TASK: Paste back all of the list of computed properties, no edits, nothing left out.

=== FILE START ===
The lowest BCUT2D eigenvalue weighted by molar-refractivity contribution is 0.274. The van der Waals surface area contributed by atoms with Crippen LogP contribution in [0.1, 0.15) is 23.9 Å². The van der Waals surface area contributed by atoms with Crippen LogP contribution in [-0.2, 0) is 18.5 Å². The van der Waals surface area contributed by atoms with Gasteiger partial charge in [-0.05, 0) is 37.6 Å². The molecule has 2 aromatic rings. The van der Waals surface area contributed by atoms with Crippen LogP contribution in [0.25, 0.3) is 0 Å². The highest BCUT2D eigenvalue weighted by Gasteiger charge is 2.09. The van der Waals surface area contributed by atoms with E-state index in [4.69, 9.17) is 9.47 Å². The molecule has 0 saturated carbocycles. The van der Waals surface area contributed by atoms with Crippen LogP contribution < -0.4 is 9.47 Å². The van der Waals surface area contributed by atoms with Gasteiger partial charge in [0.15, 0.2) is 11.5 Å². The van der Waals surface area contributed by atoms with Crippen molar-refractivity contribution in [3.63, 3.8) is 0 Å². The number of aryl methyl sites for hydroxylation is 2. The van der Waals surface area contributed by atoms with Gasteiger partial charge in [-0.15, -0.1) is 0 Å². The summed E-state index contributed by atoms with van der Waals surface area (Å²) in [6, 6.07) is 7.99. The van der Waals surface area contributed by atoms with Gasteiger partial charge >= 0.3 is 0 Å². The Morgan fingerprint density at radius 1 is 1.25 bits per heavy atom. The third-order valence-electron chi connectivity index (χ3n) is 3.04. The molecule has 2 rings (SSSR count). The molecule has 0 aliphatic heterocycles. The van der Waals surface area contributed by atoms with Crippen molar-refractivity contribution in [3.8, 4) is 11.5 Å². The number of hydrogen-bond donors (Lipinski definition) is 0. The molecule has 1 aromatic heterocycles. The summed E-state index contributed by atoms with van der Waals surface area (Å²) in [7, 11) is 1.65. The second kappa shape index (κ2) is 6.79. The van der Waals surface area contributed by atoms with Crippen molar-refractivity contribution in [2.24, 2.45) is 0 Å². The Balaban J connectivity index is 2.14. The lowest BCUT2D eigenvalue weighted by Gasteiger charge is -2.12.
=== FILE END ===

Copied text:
The lowest BCUT2D eigenvalue weighted by molar-refractivity contribution is 0.274. The van der Waals surface area contributed by atoms with Crippen LogP contribution in [0.1, 0.15) is 23.9 Å². The van der Waals surface area contributed by atoms with Crippen LogP contribution in [-0.2, 0) is 18.5 Å². The van der Waals surface area contributed by atoms with Gasteiger partial charge in [-0.05, 0) is 37.6 Å². The molecule has 2 aromatic rings. The van der Waals surface area contributed by atoms with Crippen LogP contribution in [0.25, 0.3) is 0 Å². The highest BCUT2D eigenvalue weighted by Gasteiger charge is 2.09. The van der Waals surface area contributed by atoms with E-state index in [4.69, 9.17) is 9.47 Å². The molecule has 0 saturated carbocycles. The van der Waals surface area contributed by atoms with Crippen LogP contribution < -0.4 is 9.47 Å². The van der Waals surface area contributed by atoms with Gasteiger partial charge in [0.15, 0.2) is 11.5 Å². The van der Waals surface area contributed by atoms with Crippen molar-refractivity contribution in [3.63, 3.8) is 0 Å². The number of aryl methyl sites for hydroxylation is 2. The van der Waals surface area contributed by atoms with Gasteiger partial charge in [-0.15, -0.1) is 0 Å². The summed E-state index contributed by atoms with van der Waals surface area (Å²) in [6, 6.07) is 7.99. The van der Waals surface area contributed by atoms with Gasteiger partial charge >= 0.3 is 0 Å². The Morgan fingerprint density at radius 1 is 1.25 bits per heavy atom. The third-order valence-electron chi connectivity index (χ3n) is 3.04. The molecule has 2 rings (SSSR count). The molecule has 0 aliphatic heterocycles. The van der Waals surface area contributed by atoms with Crippen molar-refractivity contribution in [3.8, 4) is 11.5 Å². The number of hydrogen-bond donors (Lipinski definition) is 0. The molecule has 1 aromatic heterocycles. The summed E-state index contributed by atoms with van der Waals surface area (Å²) in [7, 11) is 1.65. The second kappa shape index (κ2) is 6.79. The van der Waals surface area contributed by atoms with Crippen molar-refractivity contribution in [2.24, 2.45) is 0 Å². The Balaban J connectivity index is 2.14. The lowest BCUT2D eigenvalue weighted by Gasteiger charge is -2.12.